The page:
It’s been a monumental year for Crispr, the molecular tool scientists use to edit genetic material. This November, the United Kingdom authorized the first medical treatment using Crispr gene editing, giving people with sickle cell disease new opportunities to receive a one-time therapy to prevent episodes of terrible pain. This week, the US Food and Drug Administration is poised to make a decision about the therapy. What was once seen as a moonshot is already changing lives.
Right now, though, it’s still a rarefied treatment. “It’s expensive,” Jennifer Doudna, the pioneering biochemist who won a Nobel Prize in 2020 for her work on Crispr, told WIRED’s Emily Mullin at the LiveWIRED conference this week in San Francisco. The therapy is expected to be priced at over a million dollars a patient, which could make it inaccessible to many of the people who need it most.
It’s also a complicated process. Patients have stem cells taken from their bodies, edited in laboratory settings, and then put back in. Doudna is optimistic for a future where Crispr-based treatments are far less invasive than they are now. “Maybe even a pill at some point,” she says. “Today that sounds a little bit fantastical, but I think it’s very achievable.”
In 2014, Doudna founded the Innovative Genomics Institute to apply Crispr technology to health care questions. Doudna hopes that the IGI’s research can also help make these technologies more affordable and accessible; she’s also very interested in how Crispr might be used to fine-tune the microbiome.
Although Crispr-related medical breakthroughs are currently attracting fervent attention, Doudna suspects that the technology will break through on a mass scale outside of the health care world. “I think many of us will experience Crispr in the agricultural world before we experience it clinically,” she says. “By the food we eat, and the environmental impact.”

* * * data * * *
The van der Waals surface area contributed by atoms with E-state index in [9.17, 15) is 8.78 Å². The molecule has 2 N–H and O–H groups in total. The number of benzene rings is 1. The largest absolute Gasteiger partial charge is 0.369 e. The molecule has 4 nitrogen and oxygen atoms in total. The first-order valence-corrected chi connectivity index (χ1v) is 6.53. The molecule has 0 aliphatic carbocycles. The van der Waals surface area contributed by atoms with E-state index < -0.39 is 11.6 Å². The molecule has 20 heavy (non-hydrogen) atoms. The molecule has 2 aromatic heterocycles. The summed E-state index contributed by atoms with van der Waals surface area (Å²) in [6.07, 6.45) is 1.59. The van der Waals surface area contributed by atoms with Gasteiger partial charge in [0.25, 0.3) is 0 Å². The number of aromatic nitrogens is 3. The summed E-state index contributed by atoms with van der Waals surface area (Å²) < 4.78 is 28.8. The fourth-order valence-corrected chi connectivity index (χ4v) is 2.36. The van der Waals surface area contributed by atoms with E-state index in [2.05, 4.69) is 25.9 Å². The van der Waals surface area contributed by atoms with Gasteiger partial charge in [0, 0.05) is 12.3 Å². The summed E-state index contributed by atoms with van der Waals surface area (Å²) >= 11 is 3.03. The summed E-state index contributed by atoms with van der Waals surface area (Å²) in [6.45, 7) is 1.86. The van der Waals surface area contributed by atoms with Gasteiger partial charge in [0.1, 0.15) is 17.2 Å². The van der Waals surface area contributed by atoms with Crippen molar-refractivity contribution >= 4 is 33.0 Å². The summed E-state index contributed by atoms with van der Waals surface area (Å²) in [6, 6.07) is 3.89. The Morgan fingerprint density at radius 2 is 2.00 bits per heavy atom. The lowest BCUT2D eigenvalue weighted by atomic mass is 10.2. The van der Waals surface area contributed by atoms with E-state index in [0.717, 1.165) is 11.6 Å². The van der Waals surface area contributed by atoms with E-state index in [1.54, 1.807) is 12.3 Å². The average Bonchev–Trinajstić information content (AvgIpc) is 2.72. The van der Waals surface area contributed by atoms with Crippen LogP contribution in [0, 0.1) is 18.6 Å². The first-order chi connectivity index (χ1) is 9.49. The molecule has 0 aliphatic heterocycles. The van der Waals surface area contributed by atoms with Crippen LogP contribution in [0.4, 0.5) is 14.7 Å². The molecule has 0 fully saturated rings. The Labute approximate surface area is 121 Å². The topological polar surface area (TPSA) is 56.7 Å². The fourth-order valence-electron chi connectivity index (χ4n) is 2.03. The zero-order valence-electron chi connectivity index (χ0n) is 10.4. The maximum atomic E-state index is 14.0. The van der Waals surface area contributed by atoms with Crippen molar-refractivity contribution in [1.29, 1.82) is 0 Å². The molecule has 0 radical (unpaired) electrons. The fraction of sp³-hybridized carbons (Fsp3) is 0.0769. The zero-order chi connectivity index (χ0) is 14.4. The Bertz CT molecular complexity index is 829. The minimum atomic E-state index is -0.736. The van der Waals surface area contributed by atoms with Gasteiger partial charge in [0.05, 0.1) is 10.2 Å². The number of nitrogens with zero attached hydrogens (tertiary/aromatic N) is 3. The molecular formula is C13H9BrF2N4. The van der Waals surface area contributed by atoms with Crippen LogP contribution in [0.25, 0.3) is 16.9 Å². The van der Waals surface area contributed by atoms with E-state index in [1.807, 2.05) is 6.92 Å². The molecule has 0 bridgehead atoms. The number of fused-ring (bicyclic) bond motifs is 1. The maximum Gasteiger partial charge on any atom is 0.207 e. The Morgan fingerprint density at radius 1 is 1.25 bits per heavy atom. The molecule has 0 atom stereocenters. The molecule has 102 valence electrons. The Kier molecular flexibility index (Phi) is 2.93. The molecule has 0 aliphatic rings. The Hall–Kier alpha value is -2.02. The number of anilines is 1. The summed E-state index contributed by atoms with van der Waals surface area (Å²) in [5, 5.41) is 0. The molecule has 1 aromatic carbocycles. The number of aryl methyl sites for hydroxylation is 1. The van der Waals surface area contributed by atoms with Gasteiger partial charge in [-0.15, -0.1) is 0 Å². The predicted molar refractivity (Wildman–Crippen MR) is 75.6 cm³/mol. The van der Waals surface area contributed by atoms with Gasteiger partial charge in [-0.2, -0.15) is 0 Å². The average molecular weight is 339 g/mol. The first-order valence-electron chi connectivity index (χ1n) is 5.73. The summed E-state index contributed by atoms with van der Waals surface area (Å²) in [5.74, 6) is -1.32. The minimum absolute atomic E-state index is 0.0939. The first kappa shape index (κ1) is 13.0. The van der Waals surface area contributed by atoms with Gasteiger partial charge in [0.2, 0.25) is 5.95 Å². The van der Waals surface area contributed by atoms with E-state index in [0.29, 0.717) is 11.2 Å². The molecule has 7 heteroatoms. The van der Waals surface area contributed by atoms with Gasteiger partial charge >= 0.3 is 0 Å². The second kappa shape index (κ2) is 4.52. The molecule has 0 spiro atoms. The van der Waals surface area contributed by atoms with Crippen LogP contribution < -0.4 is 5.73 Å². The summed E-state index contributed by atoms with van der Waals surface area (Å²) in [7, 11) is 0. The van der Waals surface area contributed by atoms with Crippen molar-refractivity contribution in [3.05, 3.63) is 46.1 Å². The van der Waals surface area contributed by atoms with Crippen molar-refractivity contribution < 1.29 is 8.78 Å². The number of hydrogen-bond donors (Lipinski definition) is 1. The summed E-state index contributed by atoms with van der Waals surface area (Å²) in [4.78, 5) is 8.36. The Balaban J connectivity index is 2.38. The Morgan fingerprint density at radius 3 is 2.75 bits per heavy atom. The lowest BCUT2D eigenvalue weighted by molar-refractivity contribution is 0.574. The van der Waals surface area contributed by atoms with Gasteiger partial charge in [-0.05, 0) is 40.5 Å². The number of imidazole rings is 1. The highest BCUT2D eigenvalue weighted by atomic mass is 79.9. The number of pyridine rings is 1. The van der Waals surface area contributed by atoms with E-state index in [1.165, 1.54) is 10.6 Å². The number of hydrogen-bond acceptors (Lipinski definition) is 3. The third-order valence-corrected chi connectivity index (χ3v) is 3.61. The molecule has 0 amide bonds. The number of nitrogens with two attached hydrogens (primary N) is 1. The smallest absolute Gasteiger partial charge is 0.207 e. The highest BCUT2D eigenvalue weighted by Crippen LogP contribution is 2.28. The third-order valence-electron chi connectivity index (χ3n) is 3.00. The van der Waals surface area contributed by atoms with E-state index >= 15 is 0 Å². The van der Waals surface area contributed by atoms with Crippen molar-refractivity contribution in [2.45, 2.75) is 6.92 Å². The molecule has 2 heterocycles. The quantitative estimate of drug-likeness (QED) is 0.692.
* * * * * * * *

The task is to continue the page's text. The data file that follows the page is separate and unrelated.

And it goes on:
The IGI has expanded its mission to include agricultural research, and Doudna is especially excited about an ongoing project her team is working on in collaboration with researchers at the University of California, Davis to cut down the amount of methane cattle produce. In other words: It’s a project to make cow burps and farts pollute the air less. Not necessarily the most glamorous research, but it could prove revolutionary. “Being able to reduce or eliminate methane production in cattle would have an enormous impact on greenhouse gas production,” Doudna says. Ideally, researchers might develop a simple delivery system, like a probiotic drink, that could alter the cows’ methane production.
As she continues her research, Doudna is appreciative of moments when she can see how the work is already making a difference. “The reality for me came home when I met Victoria Gray,” she says. Gray, the first patient in the US to receive Crispr therapy for sickle cell disease, used to suffer from debilitating, chronic pain and fatigue because of her illness. Since she got the treatment, Gray has been able to enroll in business school and start a clothing company, pursuits she wasn’t well enough to do in the past. Doudna is heartened by how Gray’s case demonstrates the real-world impact of her research: “It completely transformed her life.”